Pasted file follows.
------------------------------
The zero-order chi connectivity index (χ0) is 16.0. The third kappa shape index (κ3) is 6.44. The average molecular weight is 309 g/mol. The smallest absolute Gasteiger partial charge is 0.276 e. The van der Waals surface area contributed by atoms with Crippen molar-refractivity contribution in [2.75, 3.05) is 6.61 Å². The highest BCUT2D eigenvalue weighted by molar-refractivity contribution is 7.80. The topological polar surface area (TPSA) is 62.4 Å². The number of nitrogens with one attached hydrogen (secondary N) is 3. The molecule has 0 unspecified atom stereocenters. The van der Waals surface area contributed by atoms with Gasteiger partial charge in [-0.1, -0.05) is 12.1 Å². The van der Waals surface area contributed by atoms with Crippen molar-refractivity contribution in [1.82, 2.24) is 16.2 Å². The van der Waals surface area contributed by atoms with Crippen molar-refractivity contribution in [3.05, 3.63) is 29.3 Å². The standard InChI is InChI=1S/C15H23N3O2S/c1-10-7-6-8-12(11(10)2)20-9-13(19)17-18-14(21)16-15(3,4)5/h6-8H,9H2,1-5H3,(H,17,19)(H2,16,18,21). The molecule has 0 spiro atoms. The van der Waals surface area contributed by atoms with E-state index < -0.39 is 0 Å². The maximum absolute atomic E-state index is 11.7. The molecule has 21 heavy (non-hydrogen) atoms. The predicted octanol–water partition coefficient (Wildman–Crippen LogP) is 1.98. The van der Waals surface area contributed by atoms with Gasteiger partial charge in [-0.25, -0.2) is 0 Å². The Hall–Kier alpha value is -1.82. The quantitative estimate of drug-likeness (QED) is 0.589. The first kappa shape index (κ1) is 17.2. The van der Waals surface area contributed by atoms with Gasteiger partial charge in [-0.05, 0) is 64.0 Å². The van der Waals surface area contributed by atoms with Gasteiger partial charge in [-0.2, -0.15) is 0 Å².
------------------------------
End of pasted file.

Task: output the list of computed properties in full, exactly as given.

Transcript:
The zero-order chi connectivity index (χ0) is 16.0. The third kappa shape index (κ3) is 6.44. The average molecular weight is 309 g/mol. The smallest absolute Gasteiger partial charge is 0.276 e. The van der Waals surface area contributed by atoms with Crippen molar-refractivity contribution in [2.75, 3.05) is 6.61 Å². The highest BCUT2D eigenvalue weighted by molar-refractivity contribution is 7.80. The topological polar surface area (TPSA) is 62.4 Å². The number of nitrogens with one attached hydrogen (secondary N) is 3. The molecule has 0 unspecified atom stereocenters. The van der Waals surface area contributed by atoms with Gasteiger partial charge in [-0.1, -0.05) is 12.1 Å². The van der Waals surface area contributed by atoms with Crippen molar-refractivity contribution in [1.82, 2.24) is 16.2 Å². The van der Waals surface area contributed by atoms with Crippen molar-refractivity contribution in [3.05, 3.63) is 29.3 Å². The standard InChI is InChI=1S/C15H23N3O2S/c1-10-7-6-8-12(11(10)2)20-9-13(19)17-18-14(21)16-15(3,4)5/h6-8H,9H2,1-5H3,(H,17,19)(H2,16,18,21). The molecule has 0 spiro atoms. The van der Waals surface area contributed by atoms with E-state index < -0.39 is 0 Å². The maximum absolute atomic E-state index is 11.7. The molecule has 21 heavy (non-hydrogen) atoms. The predicted octanol–water partition coefficient (Wildman–Crippen LogP) is 1.98. The van der Waals surface area contributed by atoms with Gasteiger partial charge in [-0.25, -0.2) is 0 Å². The Hall–Kier alpha value is -1.82. The quantitative estimate of drug-likeness (QED) is 0.589. The first kappa shape index (κ1) is 17.2. The van der Waals surface area contributed by atoms with Gasteiger partial charge in [-0.05, 0) is 64.0 Å². The van der Waals surface area contributed by atoms with Gasteiger partial charge in [-0.2, -0.15) is 0 Å².